Cyrus: That's interesting. The surf industry has been trying to get this China thing going for so long because in their eyes they see a billion people which means billions of dollars. And I've been reading about how they've been getting surf action going on that island that you just mentioned. Do you like being there? China's one of those countries where I just don't really have much of a desire to ever go to. I don't hear much about surfing there. Most of the pictures just show pollution and crowds. What was your take? Did you leave that place wanting to go back? Was it just something you were happy to experience? What's your opinion on China?
Kassia: Well, there's so much of China. It's such a big country with so many people, you know? It's like 1.4 billion people in the country. And definitely, not much of that country has a lot of ocean, and the sea that it does have, a lot of it is really cold. (Laughs) It's one of those places, though, where it's so surreal and really cool to go to. I mean, there is a lot of pollution and there are a lot of people. And surfing, to them, is just catching on. The first year we went, we were kind of like these alien creatures that showed up with these weird tablets entering the water. (Laughs) And then this year, there were a couple more people that were into it. A couple local kids actually started surfing and this and that.
So, it was cool to see the growth. My only hope is that surfing there will kind of open up everybody's eyes to the fact that they need to take care of the world, you know? Like, on a different level with all the pollution and industry that's in China. All of us care so much about the ocean and about the environment because we're around it all the time and we're conscious of it, but there, people just haven't been educated on pollution and what it does to the world. The fish and the sea and everything else. By bringing surfing over there, I definitely think that it's starting to open up everybody's eyes, and they're starting to try and think about things in a different way, which is cool, but it's definitely not a spot to go if you want to go get really good waves. (Laughs)
Cyrus: I also heard that some of them don't like to get tanned. They don't want to go in the water, so it's kind of like an edgy thing to go surfing because you're actually going to get some sun.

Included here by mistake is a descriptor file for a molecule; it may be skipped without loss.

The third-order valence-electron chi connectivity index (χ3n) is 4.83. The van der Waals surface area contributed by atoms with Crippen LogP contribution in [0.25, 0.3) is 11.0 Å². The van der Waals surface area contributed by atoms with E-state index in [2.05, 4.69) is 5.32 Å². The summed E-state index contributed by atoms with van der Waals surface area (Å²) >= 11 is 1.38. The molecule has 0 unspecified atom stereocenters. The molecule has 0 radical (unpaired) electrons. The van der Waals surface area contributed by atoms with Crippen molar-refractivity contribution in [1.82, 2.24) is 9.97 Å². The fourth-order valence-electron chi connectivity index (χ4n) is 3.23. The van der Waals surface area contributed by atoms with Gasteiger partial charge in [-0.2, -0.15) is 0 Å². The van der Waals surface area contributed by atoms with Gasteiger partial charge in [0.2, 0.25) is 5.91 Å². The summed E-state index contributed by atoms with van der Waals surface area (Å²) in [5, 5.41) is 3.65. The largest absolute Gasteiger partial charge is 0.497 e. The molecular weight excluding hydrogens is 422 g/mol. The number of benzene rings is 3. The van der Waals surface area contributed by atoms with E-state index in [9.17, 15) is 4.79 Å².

Kassia: Yeah! I guess over there being tan means you're a farmer. So everyone is cruising around and it's like 80 degrees, and they're riding their mopeds with sweaters and long socks and I'm passing out in the shade. (Laughs) I think there are a couple social barriers that are going to have to go down before the big populous of China starts surfing.
Cyrus: That's amazing, and you bring up a great point. Ignorance is the cause of 99 percent of the world's problems. Two out of every five human beings live in China or India. Even if the United States cleaned up its act a thousand percent, and this is one of the rare arguments where I side with conservatives, even if we completely did everything right, it wouldn't do much because two out of every five human beings just have no idea what sort of environmental damage they're causing to the planet. And they're all in Eastern Asia. And if they were actually just aware of how much damage they're causing the entire planet, if they started going into the water and seeing what they're doing to their own environment, maybe they'd clean their act up a little more. I'm glad you're raising awareness. Going back to your history a little bit, you started surfing around 14 or15 and Malibu is where you got your experience and became good. How did you get hooked up with Roxy? In my opinion, as a female surfer especially, that's the best brand you can be sponsored with. How did that partnership start and how long have you guys been together?
Kassia: Gosh, I'm going to definitely date myself by saying this but I've been a part of the brand now for 13 years, which is crazy. (Laughs) It's funny, the reason I actually got on the Roxy team is because of my surfboard shaper, who was my shaper forever, Donald Takayama and Jeff Hakman, the Legendary Mr. Sunset. So I was in Australia for my first time, and my hero, everybody knows him, San Diego shredder Joel Tudor, he was out there with Donald and Jeff. I was paddling out and Joel said hi to me. I'd seen him a million times at Malibu, and obviously he was like my hero, I totally looked up to him. And then I got a good wave, and Joel, Donald and Jeff looked at each other. And Donald said, "Hey, I'll make your surfboards if you get on the Roxy team." So, I came back to California, I got a board, I went to C Street, surfed a Roxy contest on that board and won it. And I guess Jeff called up some of the Roxy people and talked to them about me. So, it was on from then on. That next summer I went to France and Jeff took me around. His son Ryan was like my same age, so we were just like hanging out and surfing all over the place. That's kind of when it started. It's so crazy.
Cyrus: That is crazy, and I'm not going to reveal your age, unless you're comfortable doing that, but it's shocking to me. You're aging phenomenally well. It is fascinating that you're a veteran, and you've been doing this for a while. You're still in your prime and going strong.